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This week’s round of space and science news is again a collection of articles posted in my Space & Astronomy Collection on Google+ and in the WSH Crew Community, plus a couple of additional ones that caught my attention. This week, SpaceX again takes the top spot with the surprisde announcement of an uncrewed Mars mission in just two years! Having shaken up the rocket launch business with their successful landing of the Falcon 9 booster wasn’t enough – now Elon Musk has chosen Mars as a new target, which is, of course, not really a big surprise given his occasional previous remarks about the red planet. Also in the news were the first launch from Russia’s new Vostochny spaceport, lots of politics mainly about the RD-180 rocket engine, a new moon for a dwarf planet and much more. As usual, this is just a highly subjective selection of the space news of this week, but I’ve tried to include everything noteworthy.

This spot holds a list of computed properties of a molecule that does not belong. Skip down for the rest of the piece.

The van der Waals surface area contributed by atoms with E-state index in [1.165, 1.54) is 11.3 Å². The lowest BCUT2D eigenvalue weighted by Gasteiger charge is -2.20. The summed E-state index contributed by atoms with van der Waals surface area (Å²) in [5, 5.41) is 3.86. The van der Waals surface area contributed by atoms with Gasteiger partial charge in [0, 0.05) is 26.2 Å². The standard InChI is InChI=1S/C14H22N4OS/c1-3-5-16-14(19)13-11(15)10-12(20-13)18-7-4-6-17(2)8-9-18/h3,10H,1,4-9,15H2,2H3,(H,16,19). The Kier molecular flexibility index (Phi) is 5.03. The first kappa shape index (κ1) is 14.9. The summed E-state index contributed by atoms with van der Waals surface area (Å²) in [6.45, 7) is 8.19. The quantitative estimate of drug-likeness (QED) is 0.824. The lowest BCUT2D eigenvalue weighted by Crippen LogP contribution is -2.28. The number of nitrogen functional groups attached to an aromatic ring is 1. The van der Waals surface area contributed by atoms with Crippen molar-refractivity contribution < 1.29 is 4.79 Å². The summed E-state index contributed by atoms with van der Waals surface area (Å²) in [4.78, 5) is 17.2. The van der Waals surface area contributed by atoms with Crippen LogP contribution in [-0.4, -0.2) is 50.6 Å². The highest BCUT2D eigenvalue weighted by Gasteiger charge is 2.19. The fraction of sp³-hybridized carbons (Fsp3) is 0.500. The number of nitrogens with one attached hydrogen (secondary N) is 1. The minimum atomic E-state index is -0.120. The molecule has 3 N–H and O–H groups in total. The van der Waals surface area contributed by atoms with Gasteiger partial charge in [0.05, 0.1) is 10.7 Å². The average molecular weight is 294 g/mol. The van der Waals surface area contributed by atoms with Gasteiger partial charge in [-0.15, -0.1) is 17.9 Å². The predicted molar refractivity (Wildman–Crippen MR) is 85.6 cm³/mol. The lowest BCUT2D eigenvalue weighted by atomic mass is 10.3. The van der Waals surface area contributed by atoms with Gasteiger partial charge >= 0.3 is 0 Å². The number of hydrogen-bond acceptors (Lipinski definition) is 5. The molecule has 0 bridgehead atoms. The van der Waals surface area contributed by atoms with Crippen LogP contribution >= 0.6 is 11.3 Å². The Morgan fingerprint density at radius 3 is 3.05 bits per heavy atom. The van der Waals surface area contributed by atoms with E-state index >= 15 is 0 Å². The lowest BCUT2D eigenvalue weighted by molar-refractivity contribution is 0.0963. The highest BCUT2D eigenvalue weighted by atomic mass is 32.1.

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This week’s round of space and science news is again a collection of articles posted in my Space & Astronomy Collection on Google+ and in the WSH Crew Community, plus a couple of additional ones that caught my attention. This week, I’m beginning to question the title of this post – do I have too much space and astronomy and not enough science in here? I don’t know and I actually chose the title just because it sounds good, but I actually like to keep the focus on space and astronomy with only a bit of unrelated science thrown in. This week there was nothing major that overshadowed the rest, but a lot of very interesting things have happened, including some very fascinating astronomy, space exploration and even space business news that just kept coming and coming! And as usual you can watch Friday’s Weekly Space Hangout which has some of the news in this article talked about in more detail.